Agrius cingulata (Fabricius, 1775)
Pink-spotted Hawk Moth
Guatemala : Suchitepequez 12 km N of Patulul, 3710 ft
June 04, 2005, R.S. Zack.
Specimen courtesy of WSU
Photograph copyright: Merrill A. Peterson
Agrias cingulata is a very large moth (FW length 40–58 mm; wingspan 95–120 mm) that is a very rare stray from the south in our area. The bright pink spots on the body clearly distinguish this species from other sphinx moths in the region. The forewings are long, narrow, pointed, and have a slight sickle-shape. They are strongly mottled gray and brown, darkest in the median area and near the outer margin. Two long, black dashes are present in the median area posterior to the discal spot and several more are located on the distal forewing. The antemedial and postmedial lines are black, double. The antemedial line is convex lateral on the anterior wing. The postmedial line is biconcave with curved segments on the anterior and posterior half of the forewing. The subterminal line is black, irregular and incomplete. The discal spot is relatively small, outlined in black and filled with pale gray or white. The hindwing has a psychedelic pattern of curved and wavy black bands on a bright fuschia pink base and powdery gray margin. The head and thorax are powdery brown and gray. The abdomen is robust, taperering posteriorly, with bright pink and black bands on each segment and gray and brown dorsal stripe. The eyes are very large and the antenna is white, club-like.
This is the only North American Hawk Moth with pink bands on the abdomen and pink-striped wings. It cannot be confused with any other species in our area.
The larvae are all stout with a horn at the end of the abdomen and a pair of prominent stripes on the face, but there are a few different color forms. One form has a pale tan background heavily stippled in dark brown, dorsolateral stripes and highlighted spiracles. The other two forms are greenish and appear very smooth with seven pairs of dorsolateral stripes and prominently marked spiracles. One of these forms has brown spiracles surrounded by black and highlighted in white, the other has a paler background and only has faint markings. The brown form is often a 4th or 5th instar of one of the green forms but not all green forms will end up brown.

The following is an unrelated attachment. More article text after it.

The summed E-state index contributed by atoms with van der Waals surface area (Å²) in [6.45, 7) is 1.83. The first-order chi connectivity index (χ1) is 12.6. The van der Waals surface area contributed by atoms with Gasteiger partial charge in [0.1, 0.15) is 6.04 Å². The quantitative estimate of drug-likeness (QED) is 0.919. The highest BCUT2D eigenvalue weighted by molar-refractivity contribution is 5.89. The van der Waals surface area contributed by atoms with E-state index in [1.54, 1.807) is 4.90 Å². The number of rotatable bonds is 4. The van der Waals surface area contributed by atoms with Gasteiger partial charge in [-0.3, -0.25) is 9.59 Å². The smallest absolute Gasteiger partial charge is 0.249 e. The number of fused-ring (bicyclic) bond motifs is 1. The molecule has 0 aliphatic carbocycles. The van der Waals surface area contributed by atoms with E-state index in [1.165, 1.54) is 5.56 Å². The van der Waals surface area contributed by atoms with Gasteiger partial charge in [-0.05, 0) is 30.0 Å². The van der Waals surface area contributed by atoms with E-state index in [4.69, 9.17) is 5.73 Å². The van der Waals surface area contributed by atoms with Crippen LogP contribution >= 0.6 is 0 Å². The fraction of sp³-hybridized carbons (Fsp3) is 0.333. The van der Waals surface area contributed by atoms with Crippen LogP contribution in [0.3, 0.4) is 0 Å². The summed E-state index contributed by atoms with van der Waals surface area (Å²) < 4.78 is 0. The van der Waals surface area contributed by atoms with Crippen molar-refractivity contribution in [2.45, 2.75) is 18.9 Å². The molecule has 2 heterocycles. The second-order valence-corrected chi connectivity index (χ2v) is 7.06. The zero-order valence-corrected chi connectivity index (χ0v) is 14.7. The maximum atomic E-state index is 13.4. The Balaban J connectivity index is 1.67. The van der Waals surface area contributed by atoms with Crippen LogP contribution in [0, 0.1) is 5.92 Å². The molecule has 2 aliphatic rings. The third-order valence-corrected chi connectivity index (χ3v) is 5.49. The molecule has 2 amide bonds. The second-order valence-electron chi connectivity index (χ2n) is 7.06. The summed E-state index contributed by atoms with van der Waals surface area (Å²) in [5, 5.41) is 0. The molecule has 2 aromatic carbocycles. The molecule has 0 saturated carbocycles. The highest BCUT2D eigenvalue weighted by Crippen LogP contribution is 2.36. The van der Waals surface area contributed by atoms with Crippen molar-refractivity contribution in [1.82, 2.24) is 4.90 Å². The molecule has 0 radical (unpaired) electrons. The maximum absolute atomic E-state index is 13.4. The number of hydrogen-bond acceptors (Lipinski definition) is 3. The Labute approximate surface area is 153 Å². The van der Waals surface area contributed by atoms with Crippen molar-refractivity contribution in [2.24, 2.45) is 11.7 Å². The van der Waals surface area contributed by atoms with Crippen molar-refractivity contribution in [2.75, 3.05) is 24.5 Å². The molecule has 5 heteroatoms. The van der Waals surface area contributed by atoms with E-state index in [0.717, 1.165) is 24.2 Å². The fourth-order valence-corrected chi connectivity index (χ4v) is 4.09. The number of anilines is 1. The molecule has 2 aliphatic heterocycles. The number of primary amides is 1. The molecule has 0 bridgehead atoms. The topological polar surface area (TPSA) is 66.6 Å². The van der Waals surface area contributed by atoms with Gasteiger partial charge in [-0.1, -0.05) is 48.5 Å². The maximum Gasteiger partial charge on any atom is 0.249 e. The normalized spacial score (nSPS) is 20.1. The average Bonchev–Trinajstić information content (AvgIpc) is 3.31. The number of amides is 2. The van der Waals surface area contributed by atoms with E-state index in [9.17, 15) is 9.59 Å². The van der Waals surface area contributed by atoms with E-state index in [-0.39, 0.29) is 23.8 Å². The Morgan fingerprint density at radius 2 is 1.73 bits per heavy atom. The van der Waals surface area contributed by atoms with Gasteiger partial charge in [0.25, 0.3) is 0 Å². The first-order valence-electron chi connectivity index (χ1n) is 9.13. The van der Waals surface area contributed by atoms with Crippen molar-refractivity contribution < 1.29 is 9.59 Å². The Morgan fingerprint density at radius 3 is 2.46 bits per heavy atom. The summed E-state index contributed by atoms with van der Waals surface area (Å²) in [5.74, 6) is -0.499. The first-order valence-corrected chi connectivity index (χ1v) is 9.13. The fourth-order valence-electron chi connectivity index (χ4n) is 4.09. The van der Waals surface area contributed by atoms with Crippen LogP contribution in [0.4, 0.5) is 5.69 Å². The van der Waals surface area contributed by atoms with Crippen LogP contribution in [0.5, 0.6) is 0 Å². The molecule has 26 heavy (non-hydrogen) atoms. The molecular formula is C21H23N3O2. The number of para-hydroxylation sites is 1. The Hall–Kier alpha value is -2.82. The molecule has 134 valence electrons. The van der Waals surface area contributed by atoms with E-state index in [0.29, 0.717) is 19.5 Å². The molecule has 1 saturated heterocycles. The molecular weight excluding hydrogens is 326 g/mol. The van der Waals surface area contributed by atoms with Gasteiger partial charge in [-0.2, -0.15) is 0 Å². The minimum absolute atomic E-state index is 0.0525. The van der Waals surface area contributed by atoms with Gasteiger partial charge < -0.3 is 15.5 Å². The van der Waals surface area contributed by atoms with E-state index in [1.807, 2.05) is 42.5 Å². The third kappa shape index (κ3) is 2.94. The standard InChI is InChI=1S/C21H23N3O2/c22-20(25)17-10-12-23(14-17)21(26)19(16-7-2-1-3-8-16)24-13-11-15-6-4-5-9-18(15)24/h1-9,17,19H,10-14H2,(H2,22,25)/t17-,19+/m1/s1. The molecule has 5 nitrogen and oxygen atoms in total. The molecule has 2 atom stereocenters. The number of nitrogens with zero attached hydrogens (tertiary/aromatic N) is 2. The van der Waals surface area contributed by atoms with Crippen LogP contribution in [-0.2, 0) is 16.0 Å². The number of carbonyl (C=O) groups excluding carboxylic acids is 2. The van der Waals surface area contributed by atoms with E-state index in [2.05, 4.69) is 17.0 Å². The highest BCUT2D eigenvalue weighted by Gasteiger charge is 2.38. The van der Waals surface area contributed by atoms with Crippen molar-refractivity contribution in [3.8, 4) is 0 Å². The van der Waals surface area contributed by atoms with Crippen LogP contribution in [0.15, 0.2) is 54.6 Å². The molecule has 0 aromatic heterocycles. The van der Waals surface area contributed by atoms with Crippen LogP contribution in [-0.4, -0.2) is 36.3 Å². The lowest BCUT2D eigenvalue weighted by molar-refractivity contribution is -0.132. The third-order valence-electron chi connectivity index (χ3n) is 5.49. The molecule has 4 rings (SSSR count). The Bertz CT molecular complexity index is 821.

This species is known to occur in open lowlands of tropical and subtropical areas of southern North America, particularly in more disturbed agricultural areas. Its occurrence in the north is as a rare vagrant.
Agrius cingulata has no known breeding populations in the Pacific Northwest. Individuals of this species migrate northward each summer, although there are relatively few records from north of southern California and Arizona in the West. The only known Pacific Northwest record is from southeastern British Columbia.
Agrias cingulata is primarily distributed in South America, Central America, the Caribbean, and Mexico, but also occurs in Florida, Texas, and Arizona. Numerous individuals stray northward during the summer. There is some ambiguity where the North American cutoff point for breeding populations exists, but it seems likely there are some breeding populations as far north as Arkansas and southern Missouri. Stray individuals have been recorded to Canada in the East.
This species is a foodplant specialist feeding on the plant family Convolvulaceae with a preference for plants in the genus Ipomoea, in particular the Sweet Potato (Ipomoea batatas). Eggs are laid singly on the leaves of a host plant and hatched larvae are solitary feeders on the bottom of host leaves both during the day and at night. Pupation occurs in an underground chamber. Pupae are distinctly differentiated by their free proboscis that is curved back on itself.
Adults are nocturnal and feed on nectar from a variety of deep-throated flowers including moonflower (Calonyction aculeatum), morning glory (Convolvulus spp.), and petunia (Petunia spp.). Both males and females are strongly attracted to light. The adults are strong feeders and will often travel long distances during the summer months. Most records show the adults are active from May-November but in southern regions they may be active all year around. Similarly the number of generations can vary with the length of the season/environment. There are records of the species being having two generations with a flight in April and another in October-November. Further north only a single generation may occur in a year with pupae potentially overwintering.
This species is occasionally reported as a pest on Sweet Potato (Ipomoea batatas).